Dementia – a note for my children

Over heard telephone conversation between two of my sons.

” Mum has lost the tea she has just made.”

“Again – she’s becoming Nana.”

No I am not , I shout – or am I?

It get’s me thinking maybe I should compose a briefing for my children.

What to do if I get dementia?

Many years ago, when your Nana started getting confused you asked. “What do you want us to do if you get like this mummy?”

It’s a tough one. They watched me care for my mother with patience, love and humour and I would like to think it showed them the way. But they are not me.

 When I began what, I call ‘the journey’ with my mother when she was first diagnosed with dementia I made an important decision – do it with good grace and celebrate the good bits.  And there are quite a lot of good bits. For one thing, she forgot a lot of things that you used to make her angry particularly who she bore grudges with. And my mother was a big grudge bearer.

It was a journey not to the far-flung corners of the world, or something that I particularly looked forward to. It was an altogether different kind of trip, where I knew the road would be rocky, unpredictable, sometimes very painful, and    sadly not with a  happy ending. But while she was here and I was in charge, we were going to have a lot of laughs.  And that is the thing with dementia it is how you approach it that makes all the difference, especially in the early and middle stages. Admittedly towards the end it can get a bit grim. And in that case boys just give me the pills!!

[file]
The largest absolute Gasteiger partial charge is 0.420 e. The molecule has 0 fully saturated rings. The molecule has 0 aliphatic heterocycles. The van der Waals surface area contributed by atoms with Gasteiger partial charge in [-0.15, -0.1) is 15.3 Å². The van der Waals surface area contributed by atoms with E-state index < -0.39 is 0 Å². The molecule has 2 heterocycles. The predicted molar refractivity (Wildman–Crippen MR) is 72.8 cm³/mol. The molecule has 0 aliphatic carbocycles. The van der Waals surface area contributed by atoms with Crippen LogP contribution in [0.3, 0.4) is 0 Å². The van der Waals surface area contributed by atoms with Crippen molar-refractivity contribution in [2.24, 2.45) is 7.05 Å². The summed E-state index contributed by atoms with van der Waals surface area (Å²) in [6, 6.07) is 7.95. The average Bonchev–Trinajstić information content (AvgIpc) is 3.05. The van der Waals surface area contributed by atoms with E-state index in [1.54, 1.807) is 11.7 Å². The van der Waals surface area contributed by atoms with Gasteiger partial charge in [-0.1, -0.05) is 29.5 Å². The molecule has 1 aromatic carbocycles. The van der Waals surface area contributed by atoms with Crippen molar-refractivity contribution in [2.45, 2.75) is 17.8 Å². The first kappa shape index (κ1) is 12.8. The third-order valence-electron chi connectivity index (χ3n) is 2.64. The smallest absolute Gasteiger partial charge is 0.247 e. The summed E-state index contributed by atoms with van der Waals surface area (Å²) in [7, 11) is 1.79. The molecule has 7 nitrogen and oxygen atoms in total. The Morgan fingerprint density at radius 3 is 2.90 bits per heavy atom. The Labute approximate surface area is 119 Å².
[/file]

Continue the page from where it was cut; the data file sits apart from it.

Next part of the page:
My mother was 82 when she got dementia –  Vascular Dementia, which means the poor brain is isn’t getting enough oxygen – it is being attacked on all fronts and doesn’t stand a chance.  Dementia  is one of those few words, like ‘cancer’ or ‘coma’ that seems to carry a primeval power.  It doesn’t matter what advances have been made, what treatments there are nowadays; it conveys a finality, a definitiveness that instantly redefines life. It is horrible, irrevocable, and merciless.  I didn’t know how rapidly she would  deteriorate but I did know that we would travel the road together.